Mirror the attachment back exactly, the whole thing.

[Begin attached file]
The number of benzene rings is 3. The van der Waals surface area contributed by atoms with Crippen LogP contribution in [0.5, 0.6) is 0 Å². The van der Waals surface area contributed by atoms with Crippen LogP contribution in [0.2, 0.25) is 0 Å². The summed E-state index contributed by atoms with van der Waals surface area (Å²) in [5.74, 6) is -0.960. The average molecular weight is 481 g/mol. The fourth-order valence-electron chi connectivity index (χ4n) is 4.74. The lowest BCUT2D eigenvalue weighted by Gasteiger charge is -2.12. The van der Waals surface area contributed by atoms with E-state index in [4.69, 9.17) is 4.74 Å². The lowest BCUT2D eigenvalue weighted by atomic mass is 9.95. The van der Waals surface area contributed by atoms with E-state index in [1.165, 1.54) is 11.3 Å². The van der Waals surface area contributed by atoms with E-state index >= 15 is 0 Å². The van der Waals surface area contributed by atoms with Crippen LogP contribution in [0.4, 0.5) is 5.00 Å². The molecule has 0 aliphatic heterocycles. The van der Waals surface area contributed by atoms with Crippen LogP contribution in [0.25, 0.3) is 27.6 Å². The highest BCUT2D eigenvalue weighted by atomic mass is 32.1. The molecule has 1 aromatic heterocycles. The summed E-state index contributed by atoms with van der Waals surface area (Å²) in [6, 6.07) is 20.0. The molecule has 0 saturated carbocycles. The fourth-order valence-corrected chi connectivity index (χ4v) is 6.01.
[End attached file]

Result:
The number of benzene rings is 3. The van der Waals surface area contributed by atoms with Crippen LogP contribution in [0.5, 0.6) is 0 Å². The van der Waals surface area contributed by atoms with Crippen LogP contribution in [0.2, 0.25) is 0 Å². The summed E-state index contributed by atoms with van der Waals surface area (Å²) in [5.74, 6) is -0.960. The average molecular weight is 481 g/mol. The fourth-order valence-electron chi connectivity index (χ4n) is 4.74. The lowest BCUT2D eigenvalue weighted by Gasteiger charge is -2.12. The van der Waals surface area contributed by atoms with E-state index in [4.69, 9.17) is 4.74 Å². The lowest BCUT2D eigenvalue weighted by atomic mass is 9.95. The van der Waals surface area contributed by atoms with E-state index in [1.165, 1.54) is 11.3 Å². The van der Waals surface area contributed by atoms with E-state index >= 15 is 0 Å². The van der Waals surface area contributed by atoms with Crippen LogP contribution in [0.4, 0.5) is 5.00 Å². The molecule has 0 aliphatic heterocycles. The van der Waals surface area contributed by atoms with Crippen LogP contribution in [0.25, 0.3) is 27.6 Å². The highest BCUT2D eigenvalue weighted by atomic mass is 32.1. The molecule has 1 aromatic heterocycles. The summed E-state index contributed by atoms with van der Waals surface area (Å²) in [6, 6.07) is 20.0. The molecule has 0 saturated carbocycles. The fourth-order valence-corrected chi connectivity index (χ4v) is 6.01.